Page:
Saturday, October 19, 2013

Inspired Pie...

I’ve been taking a trip down memory lane this past week. My sister needed my grandmother’s pecan pie recipe. Every other pecan pie she’s tried to make has flopped. No pie recipe came close to our Nanny’s pecan pie. Nanny was a pie whisperer for sure. When we visited Nanny and Granddaddy’s farm, there was always a pie cooling on the dryer down in the sleeping porch. Butterscotch, chocolate meringue, pumpkin, you name it. 

Recipe cards from my grandmothers and mother.

But Ann wanted the pecan pie recipe and I have my mom’s recipe card box. I looked through all the cards and found recipes for apple pie, date-pecan pie, Nanny’s chocolate meringue pie, lemon icebox pie, strawberry fluff pie, pineapple pie, ancient jello pie recipes clipped from magazines but no pecan pie.
The news really disappointed my sister. As Ann said, “there were just too many recipes just in Nanny’s head.”  You can see how we both took it.

My sister is the crying three month old. I am the aghast toddler.

I cried even longer. I found Nanny’s candy recipes made with Karo corn syrup, and all her cookie recipes.  I’ve been trying to date her recipes. My books are set in WWII and I knew corn syrup was rationed then. I also found out the pecan pie recipe with corn syrup was supposedly invented during the Depression. Pecan pie and candy was around before then, just not with the infamous corn ingredient.

There are other syrups around. After reading a lot about arsenic in rice products, naturally occurring but still a concern, I choose to use cane syrup, homemade or not, most of the time. 

I also made sure to use less syrup than called for and MORE pecans. Again, it’s called PECAN pie, not syrup pie! I know, I know. Some folks like it gooey! But I like it nutty.

Silly me. I thought I was a purist when it comes to pecan pie. I don’t like it with chocolate or rum, no raisins or sweet potatoes or coconut. There’s a reason pecan pie is called pecan pie!

But this week I’ve been revisiting more of the Little House books. Between Jan's post on The Long Winter and today's version and Virginia's post about bravely creating a new pie recipe, I started having visions of maple syrup and the inspiration to create a recipe the way my grandmother did. 

In her head. 

I already had maple in my head. But what could replace gooey corn syrup? Only maple syrup seemed a little strong. And then it hit me. I love using condensed milk in my pumpkin pie for its smooth texture and balance. What if....

Pecan Maple Cream Pie! I'd heard of maple cream but never made one. I'd heard of pecan pie made with maple syrup but not with the cream.  To be on the safe side, to see if what I came up with would work, I searched the Internets far and wide. A lot of recipes were complicated or had cornstarch or heavy cream.

What was in the pantry? Now to the faux part, the easy makin' part. I would use condensed milk rather than sugar and cream.

I found an original pecan-pie-without-the-corn-syrup recipe on The Kitchn site. Thank you, Emma Christensen. and adapted it. I'm not as brave as my grandmother. I wanted it to at least have a chance of success.  

Cakey Crust: I used an individual pack of Pamela’s baking mix (about a cup)  and about three tablespoons cold butter to make my crust in the food processor.  I wanted a crust just a little on the cakey side. Just pulse til combined. But you can use any gluten free crust as well. 

Filling: Then I mixed up the ingredients for the filling. Oh, the smell. Oh, the wonder. Oh the prayers it would turn out. And it did! Thanks to a lot of inspiration from my grandmother and friends and blogs. Now to work up my courage to try to recreate Nanny's original pecan pie.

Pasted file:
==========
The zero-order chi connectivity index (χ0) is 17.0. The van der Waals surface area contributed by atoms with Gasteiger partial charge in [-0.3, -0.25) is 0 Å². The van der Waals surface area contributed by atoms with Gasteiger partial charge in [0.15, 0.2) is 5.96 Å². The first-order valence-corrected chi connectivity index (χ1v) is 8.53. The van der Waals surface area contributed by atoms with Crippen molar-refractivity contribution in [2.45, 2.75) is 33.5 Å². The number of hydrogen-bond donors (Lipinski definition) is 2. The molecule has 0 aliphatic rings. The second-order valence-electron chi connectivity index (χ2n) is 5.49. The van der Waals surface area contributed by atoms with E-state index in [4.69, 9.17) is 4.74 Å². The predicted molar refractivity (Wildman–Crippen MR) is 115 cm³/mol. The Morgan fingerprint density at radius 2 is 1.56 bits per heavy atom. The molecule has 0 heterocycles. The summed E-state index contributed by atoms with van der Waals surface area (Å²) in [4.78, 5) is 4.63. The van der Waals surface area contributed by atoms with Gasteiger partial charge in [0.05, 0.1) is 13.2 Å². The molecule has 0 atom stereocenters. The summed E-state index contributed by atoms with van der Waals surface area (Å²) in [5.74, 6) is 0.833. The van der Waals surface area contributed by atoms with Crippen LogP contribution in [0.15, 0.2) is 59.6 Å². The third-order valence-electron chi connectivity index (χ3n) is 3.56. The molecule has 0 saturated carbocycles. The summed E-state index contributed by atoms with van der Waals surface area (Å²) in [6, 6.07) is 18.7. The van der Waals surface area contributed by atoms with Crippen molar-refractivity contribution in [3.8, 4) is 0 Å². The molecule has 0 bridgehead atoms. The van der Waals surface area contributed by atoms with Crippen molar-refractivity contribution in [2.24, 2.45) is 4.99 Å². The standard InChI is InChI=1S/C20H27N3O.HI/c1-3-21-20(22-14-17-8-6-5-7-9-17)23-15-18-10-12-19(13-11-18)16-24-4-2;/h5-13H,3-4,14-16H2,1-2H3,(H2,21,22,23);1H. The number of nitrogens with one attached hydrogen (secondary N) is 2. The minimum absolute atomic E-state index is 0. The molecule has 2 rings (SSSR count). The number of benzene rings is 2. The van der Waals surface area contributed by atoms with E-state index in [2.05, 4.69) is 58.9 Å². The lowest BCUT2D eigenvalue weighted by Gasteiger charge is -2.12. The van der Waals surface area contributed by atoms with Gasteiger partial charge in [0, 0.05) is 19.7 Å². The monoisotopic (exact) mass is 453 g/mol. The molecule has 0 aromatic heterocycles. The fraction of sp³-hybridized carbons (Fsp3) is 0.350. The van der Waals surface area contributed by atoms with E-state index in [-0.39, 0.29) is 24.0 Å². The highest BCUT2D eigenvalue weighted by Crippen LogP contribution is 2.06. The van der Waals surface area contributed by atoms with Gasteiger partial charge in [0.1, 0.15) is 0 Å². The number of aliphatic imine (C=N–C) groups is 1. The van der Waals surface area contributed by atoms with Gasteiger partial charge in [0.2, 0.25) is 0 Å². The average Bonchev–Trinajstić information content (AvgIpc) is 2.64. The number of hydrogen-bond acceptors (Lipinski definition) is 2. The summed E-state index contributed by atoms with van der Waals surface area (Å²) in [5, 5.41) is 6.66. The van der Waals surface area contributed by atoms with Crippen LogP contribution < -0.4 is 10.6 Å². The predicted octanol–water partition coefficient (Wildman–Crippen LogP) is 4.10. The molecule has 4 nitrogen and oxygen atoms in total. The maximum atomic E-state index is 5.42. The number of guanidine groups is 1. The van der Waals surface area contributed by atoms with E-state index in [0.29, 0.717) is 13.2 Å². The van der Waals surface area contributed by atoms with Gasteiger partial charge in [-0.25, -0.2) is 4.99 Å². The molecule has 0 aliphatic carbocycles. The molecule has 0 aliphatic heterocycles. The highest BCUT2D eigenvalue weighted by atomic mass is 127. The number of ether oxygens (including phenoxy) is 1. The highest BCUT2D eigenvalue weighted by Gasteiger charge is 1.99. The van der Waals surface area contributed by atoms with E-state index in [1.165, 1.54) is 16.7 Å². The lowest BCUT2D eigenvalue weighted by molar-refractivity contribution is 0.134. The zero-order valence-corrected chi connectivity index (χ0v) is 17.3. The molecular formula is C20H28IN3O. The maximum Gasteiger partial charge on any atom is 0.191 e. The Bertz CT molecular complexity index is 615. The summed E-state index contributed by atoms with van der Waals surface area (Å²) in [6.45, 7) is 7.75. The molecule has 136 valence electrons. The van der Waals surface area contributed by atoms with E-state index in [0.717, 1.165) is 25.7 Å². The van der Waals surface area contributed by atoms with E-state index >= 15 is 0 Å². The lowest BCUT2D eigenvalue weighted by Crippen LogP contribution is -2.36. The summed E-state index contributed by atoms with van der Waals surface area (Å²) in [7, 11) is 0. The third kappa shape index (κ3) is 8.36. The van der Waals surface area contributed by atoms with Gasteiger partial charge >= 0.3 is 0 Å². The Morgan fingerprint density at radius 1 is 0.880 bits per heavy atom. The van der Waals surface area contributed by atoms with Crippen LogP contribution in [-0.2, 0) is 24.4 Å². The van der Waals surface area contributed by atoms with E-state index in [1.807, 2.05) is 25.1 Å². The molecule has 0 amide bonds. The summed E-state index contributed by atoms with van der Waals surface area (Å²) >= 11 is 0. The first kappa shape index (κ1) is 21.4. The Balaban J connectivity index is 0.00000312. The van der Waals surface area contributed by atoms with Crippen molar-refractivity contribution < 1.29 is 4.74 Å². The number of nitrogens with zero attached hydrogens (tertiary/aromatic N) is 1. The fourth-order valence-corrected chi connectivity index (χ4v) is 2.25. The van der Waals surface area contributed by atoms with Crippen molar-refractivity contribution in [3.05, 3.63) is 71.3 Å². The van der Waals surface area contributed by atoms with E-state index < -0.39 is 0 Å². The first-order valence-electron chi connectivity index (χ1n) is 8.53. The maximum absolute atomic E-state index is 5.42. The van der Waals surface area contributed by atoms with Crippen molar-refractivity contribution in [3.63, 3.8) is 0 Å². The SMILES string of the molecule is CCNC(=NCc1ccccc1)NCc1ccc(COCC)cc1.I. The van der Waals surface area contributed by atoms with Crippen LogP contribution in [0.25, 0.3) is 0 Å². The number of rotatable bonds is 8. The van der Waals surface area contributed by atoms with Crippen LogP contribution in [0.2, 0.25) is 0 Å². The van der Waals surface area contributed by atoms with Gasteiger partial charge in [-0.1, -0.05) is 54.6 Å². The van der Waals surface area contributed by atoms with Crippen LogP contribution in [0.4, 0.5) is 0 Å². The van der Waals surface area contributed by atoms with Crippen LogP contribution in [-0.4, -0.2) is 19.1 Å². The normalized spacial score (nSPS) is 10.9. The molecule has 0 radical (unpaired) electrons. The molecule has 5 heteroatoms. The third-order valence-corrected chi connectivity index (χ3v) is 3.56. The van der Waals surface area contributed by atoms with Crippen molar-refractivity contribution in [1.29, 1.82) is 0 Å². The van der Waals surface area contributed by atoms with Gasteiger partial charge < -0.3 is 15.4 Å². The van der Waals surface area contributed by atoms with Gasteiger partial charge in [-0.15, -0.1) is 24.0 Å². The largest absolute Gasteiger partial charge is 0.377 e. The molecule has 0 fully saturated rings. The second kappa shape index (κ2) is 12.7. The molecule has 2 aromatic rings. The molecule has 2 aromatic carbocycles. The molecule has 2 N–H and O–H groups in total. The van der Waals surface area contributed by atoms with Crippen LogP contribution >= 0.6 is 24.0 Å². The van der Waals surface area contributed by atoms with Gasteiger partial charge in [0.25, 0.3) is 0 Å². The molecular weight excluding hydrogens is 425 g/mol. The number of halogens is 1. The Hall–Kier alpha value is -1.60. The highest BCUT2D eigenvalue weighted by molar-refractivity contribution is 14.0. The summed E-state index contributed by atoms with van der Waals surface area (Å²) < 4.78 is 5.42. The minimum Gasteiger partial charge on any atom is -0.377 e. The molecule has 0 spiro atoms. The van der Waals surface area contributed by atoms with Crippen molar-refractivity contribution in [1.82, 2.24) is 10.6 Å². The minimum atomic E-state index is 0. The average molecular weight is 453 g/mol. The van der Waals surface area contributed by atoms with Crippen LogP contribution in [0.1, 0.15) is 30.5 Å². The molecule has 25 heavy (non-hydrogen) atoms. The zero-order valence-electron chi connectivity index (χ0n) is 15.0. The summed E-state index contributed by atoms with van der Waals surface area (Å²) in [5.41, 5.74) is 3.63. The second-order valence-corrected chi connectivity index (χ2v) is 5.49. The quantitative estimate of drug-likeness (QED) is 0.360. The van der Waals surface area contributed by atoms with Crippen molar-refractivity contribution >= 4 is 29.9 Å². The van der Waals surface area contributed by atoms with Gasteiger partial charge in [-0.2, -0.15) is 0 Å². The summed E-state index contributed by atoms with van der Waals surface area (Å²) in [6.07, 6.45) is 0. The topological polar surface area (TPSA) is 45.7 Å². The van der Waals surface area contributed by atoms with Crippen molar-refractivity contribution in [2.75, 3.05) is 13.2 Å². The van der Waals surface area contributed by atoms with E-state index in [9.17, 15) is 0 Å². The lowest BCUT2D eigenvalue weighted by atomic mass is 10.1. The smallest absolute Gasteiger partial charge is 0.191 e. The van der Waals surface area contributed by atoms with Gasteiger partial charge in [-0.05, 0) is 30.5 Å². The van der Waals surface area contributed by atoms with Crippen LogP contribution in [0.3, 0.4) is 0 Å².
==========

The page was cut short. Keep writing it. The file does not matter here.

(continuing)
Pecan Maple Faux Cream Pie

1 can sweetened condensed milk
½ can 100%  maple syrup (yes, I used the can rather than dirty a measuring cup.)
3 large eggs, whisked
¼ teaspoon salt
1 teaspoon vanilla
2-2.5 cups halved pecans.

Preheat oven to 350 degrees.

Combine the condensed milk, maple syrup, eggs, salt, and vanilla  in a large mixing bowl. Whisk until smooth and mixed well.

Add pecans and stir again.

Pour pecan mixture over pie crust and spread evenly.

Place pie on a baking sheet to catch any drips, place in middle of the oven, and bake for 50-55 minutes.

The top crust of pecans should be deep brown and firm when tapped and interior is 200 degrees.

Cool and refrigerate. Cover lightly and use within a few days.

So, what recipe do you wish you had written down from a relative or friend or restaurant? Are you a pecan pie purist or pie purist for that matter?


  1. I'm a chocolate pecan pie purist! :-) actually that's the ONLY pie I can stop eating - I like it but my aunt's recipe is soooo sweet it's almost impossible to eat- the inside is pure karo syrup I think and the top pecans piled on.

    I head for the chocolate meringue first then coconut, lemon, apple - unless I'm in a fruity mood then might go for the apple first or second...

    I wish I could make my mom's biscuits and milk gravy and her dumplings - they're eyeball/touch recipes and I never got the hang...

    seriously ya'll who cook and food has been a big part with your family over the years - video yourselves showing the process (or detailed photos like on here) as well as write it down or share the 'secret' with more than one mom died early and unexpectedly and her mind is what went (brain cancer) no way we could learn at that point- my sil made the gravy once with my mom tutoring her and I think I could probably wing it but I'd have to go through piles of recipes for the biscuits and dumplings(think they were similar but not quite the same) and then modify over the years like she did...and I don't eat them enough to do that. :-( the biscuits were my mom's pride and joy and I think she wanted to keep it that way for a while longer.unfortunately she got her wish though I don't think she meant forever.